Today, I was reading the latest report from the US Congressional Budget Office – CBO’s Estimates of ARRA’s Economic Impact – which shows that the American Recovery and Reinvestment Act of 2009 (ARRA) has been successful in increasing real GDP growth in the US and reducing the rise in the unemployment rate. Some simple calculations reveal that in the absence of the ARRA US economy would still be in recession. That is, taking a European trajectory. There is also evidence that the Obama administration were presented with analysis that showed that a much larger stimulus than was chosen was necessary, yet this information was suppressed in final documents that were the basis of the fiscal intervention. It seems that the neo-liberal ideologues within the Obama camp deliberately undermined the fiscal intervention and so its impact, while positive, was far less than was required. I also read an interview with the ECB president, Mario Draghi today. The ECB is now pushing fiscal austerity as the only way out of the Euro crisis. In juxtaposition to the US experience, the Europeans remain fixed to the view that saving the flawed institutional structure (that is, the EMU) is a higher priority than insuring that people prosper. The lesson for the Europeans is that the US fiscal stimulus continues to work.
Eurostat published their latest National Account estimates for the Eurozone on Wednesday (February 15, 2012) – Flash estimate for the fourth quarter of 2011 – which allows us to complete the picture for the 2011 calendar year. Overall, the results are appalling. Many nations are now double dipping and even the European powerhouse, Germany contracted last quarter. Over the Channel, the British economy also contracted in the 4th quarter 2011. None of this should come as any surprise. An economy cannot grow when the private sector is deleveraging and is in constant fear of unemployment and the public sector deliberately refuses to step in and provide fiscal support. It is even worse when the government further undermines the capacity of the private sector to spend (by harsh cuts in pensions etc) and cuts its own net spending into the bargain. As one commentator noted yesterday “it makes no sense to drive an economy into recession where it stops people from working and thus paying more taxes” if the goal is to reduce budget deficits. The political leadership in Europe and the UK is deliberately sabotaging their economies. The same mentality is gathering pace in the US. Spare us!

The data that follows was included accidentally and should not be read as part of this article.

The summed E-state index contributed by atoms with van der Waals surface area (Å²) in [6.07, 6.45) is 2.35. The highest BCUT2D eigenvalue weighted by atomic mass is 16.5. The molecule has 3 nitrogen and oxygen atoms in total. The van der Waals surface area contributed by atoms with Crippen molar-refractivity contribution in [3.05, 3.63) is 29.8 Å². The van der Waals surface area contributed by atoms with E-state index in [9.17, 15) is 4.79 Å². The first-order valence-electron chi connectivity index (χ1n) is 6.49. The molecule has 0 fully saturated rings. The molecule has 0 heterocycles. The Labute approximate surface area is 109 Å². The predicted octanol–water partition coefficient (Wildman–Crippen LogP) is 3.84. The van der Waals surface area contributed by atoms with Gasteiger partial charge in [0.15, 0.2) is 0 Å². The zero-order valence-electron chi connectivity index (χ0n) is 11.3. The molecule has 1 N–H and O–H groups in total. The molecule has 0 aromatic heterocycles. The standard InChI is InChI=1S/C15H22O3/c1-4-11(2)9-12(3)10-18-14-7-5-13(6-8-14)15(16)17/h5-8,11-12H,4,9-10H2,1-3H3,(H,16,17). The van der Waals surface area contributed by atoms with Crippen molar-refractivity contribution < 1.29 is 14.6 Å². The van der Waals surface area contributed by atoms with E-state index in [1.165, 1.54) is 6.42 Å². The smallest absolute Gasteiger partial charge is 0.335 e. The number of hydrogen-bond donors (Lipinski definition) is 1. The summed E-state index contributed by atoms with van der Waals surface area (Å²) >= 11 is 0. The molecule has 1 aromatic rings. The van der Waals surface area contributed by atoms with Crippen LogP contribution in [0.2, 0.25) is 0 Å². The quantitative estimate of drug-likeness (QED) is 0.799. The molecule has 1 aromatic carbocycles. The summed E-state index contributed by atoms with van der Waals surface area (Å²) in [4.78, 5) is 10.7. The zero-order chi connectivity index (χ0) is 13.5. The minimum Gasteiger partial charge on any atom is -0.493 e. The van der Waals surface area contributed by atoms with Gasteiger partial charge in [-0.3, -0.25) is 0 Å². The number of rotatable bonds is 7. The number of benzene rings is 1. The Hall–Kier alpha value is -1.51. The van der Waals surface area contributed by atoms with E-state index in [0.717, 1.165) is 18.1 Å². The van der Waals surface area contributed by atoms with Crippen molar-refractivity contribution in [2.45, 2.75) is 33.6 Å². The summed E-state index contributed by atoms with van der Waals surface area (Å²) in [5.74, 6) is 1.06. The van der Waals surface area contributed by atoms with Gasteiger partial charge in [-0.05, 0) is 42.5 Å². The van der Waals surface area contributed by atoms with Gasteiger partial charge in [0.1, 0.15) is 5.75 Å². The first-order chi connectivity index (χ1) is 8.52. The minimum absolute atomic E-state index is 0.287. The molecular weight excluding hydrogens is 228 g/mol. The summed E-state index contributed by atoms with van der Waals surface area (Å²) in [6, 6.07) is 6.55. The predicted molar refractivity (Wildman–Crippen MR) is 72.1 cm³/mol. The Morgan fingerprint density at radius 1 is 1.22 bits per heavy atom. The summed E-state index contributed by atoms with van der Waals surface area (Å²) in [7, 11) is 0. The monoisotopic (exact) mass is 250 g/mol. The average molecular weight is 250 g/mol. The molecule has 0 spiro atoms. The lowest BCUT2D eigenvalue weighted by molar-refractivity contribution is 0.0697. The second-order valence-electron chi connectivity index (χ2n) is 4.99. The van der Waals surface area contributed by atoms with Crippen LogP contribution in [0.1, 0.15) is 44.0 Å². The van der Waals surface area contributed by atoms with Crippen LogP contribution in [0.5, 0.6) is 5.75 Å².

This week I seem to have been obsessed with monetary aggregates, which are are strange thing for a Modern Monetary Theory (MMT) writer to be concerned with given that MMT does not place any particular emphasis on such movements. MMT rejects the notion that the broader monetary measures are driven by the monetary base (hence a rejection of the money multiplier concept in mainstream macroeconomics) and MMT also rejects the notion that a rising monetary base will be inflationary. The two rejections are interlinked. But that is not to say that the evolution of the broad aggregates is without informational content. What they paint is a picture of the conditions in the private sector economy – particularly in relation to the demand for loans. In this blog I consider recent developments in the US broad aggregates and compare them to the UK and the Eurozone, which I analysed earlier this week. But first I consider some fiscal developments in the US, which, as it happens, are tied closely to the movements in the broad monetary measures. The bottom-line is that the US is growing because it has not yet gone into fiscal retreat and the broad monetary measures are picking that growth up. The opposite is the case of the European economies (counting the UK in that set) where governments have deliberately undermined economic growth and further damaging private sector spending plans.